Indexed on: 01 Jan '01Published on: 01 Jan '01Published in: Methods in molecular medicine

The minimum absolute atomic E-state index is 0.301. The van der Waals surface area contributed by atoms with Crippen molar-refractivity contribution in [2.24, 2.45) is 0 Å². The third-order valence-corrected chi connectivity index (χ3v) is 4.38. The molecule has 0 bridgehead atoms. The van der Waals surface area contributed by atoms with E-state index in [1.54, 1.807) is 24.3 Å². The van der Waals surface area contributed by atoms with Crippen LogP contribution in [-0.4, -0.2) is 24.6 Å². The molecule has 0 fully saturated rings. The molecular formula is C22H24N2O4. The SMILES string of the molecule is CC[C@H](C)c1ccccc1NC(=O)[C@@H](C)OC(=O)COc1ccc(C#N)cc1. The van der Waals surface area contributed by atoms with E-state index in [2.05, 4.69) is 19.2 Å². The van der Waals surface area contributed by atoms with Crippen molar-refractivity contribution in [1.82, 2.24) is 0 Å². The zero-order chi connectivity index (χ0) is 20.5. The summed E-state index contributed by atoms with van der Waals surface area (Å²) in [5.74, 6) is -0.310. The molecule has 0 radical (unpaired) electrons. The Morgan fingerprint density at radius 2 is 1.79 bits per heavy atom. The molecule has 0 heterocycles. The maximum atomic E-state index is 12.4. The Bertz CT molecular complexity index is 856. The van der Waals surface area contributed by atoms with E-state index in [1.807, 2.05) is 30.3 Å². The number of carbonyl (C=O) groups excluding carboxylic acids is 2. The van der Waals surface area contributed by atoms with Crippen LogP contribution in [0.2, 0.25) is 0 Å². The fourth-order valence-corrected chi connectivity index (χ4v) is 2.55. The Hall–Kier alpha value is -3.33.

Identification of alterations in gene expression is an important step in understanding the development and progression of human disease. For pigmentary disorders with an unresolved hereditary component, genetic and epigenetic changes that alter the expression of genes as a direct or indirect consequence can be investigated by expression analysis. This can be of particular importance in conditions in which multiple genes are involved, as in melanoma or vitiligo (1,2). Differential display analysis is a technique that is widely used and entails semiquantitative polymerase chain reaction (PCR) amplification of 3' ends of messenger RNA (mRNA) (3- 6). The primer sets used hybridize to the poly-A tail of mRNA on one end, and to an arbitrary countersequence on the other. Each set of primers is designed to amplify some 150 messages present in the RNA under study. These messages are subsequently separated by polyacrylamide gel electrophoresis. Using a labeled nucleotide in the PCR reaction, the intensity of each band can subsequently be compared in samples of interest. Following reamplification, confirmation, cloning, and sequencing, the fragments of interest are further analyzed. Figure 1 outlines this sequence of events. Although the length of the fragments amplified usually excludes coding regions, the 3' noncoding regions are unique and can serve to identify the gene of interest, provided the fragment belongs to a gene or an expressed sequence tag (EST) that has previously been submitted to GenBank (7).